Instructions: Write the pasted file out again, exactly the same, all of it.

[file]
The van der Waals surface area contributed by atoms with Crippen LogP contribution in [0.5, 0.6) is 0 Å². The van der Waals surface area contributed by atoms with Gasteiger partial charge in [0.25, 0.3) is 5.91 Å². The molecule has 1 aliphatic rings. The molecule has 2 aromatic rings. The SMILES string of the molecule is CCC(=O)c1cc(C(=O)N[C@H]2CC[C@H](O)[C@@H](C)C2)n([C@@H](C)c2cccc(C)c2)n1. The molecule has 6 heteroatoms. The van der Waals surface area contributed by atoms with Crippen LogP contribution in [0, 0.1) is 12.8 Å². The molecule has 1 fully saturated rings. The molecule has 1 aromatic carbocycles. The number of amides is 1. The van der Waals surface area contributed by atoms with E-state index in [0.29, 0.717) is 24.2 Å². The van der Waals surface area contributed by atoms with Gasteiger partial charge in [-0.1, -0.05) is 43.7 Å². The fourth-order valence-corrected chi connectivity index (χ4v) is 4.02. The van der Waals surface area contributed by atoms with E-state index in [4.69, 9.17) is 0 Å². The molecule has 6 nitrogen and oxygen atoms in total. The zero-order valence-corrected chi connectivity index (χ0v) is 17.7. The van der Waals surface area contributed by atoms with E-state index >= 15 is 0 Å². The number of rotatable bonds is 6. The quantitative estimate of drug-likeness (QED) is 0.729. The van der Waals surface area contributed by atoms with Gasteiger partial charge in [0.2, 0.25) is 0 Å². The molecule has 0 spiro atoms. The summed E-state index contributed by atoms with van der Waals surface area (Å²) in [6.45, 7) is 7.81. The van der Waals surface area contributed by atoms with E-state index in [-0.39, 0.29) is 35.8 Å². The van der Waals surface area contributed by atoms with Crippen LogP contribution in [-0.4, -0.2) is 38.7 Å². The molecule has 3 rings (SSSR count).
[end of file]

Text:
The van der Waals surface area contributed by atoms with Crippen LogP contribution in [0.5, 0.6) is 0 Å². The van der Waals surface area contributed by atoms with Gasteiger partial charge in [0.25, 0.3) is 5.91 Å². The molecule has 1 aliphatic rings. The molecule has 2 aromatic rings. The SMILES string of the molecule is CCC(=O)c1cc(C(=O)N[C@H]2CC[C@H](O)[C@@H](C)C2)n([C@@H](C)c2cccc(C)c2)n1. The molecule has 6 heteroatoms. The van der Waals surface area contributed by atoms with Crippen LogP contribution in [0, 0.1) is 12.8 Å². The molecule has 1 fully saturated rings. The molecule has 1 aromatic carbocycles. The number of amides is 1. The van der Waals surface area contributed by atoms with E-state index in [0.29, 0.717) is 24.2 Å². The van der Waals surface area contributed by atoms with Gasteiger partial charge in [-0.1, -0.05) is 43.7 Å². The fourth-order valence-corrected chi connectivity index (χ4v) is 4.02. The van der Waals surface area contributed by atoms with E-state index in [4.69, 9.17) is 0 Å². The molecule has 6 nitrogen and oxygen atoms in total. The zero-order valence-corrected chi connectivity index (χ0v) is 17.7. The van der Waals surface area contributed by atoms with E-state index >= 15 is 0 Å². The number of rotatable bonds is 6. The quantitative estimate of drug-likeness (QED) is 0.729. The van der Waals surface area contributed by atoms with Gasteiger partial charge in [0.2, 0.25) is 0 Å². The molecule has 0 spiro atoms. The summed E-state index contributed by atoms with van der Waals surface area (Å²) in [6.45, 7) is 7.81. The van der Waals surface area contributed by atoms with E-state index in [-0.39, 0.29) is 35.8 Å². The van der Waals surface area contributed by atoms with Crippen LogP contribution in [-0.4, -0.2) is 38.7 Å². The molecule has 3 rings (SSSR count).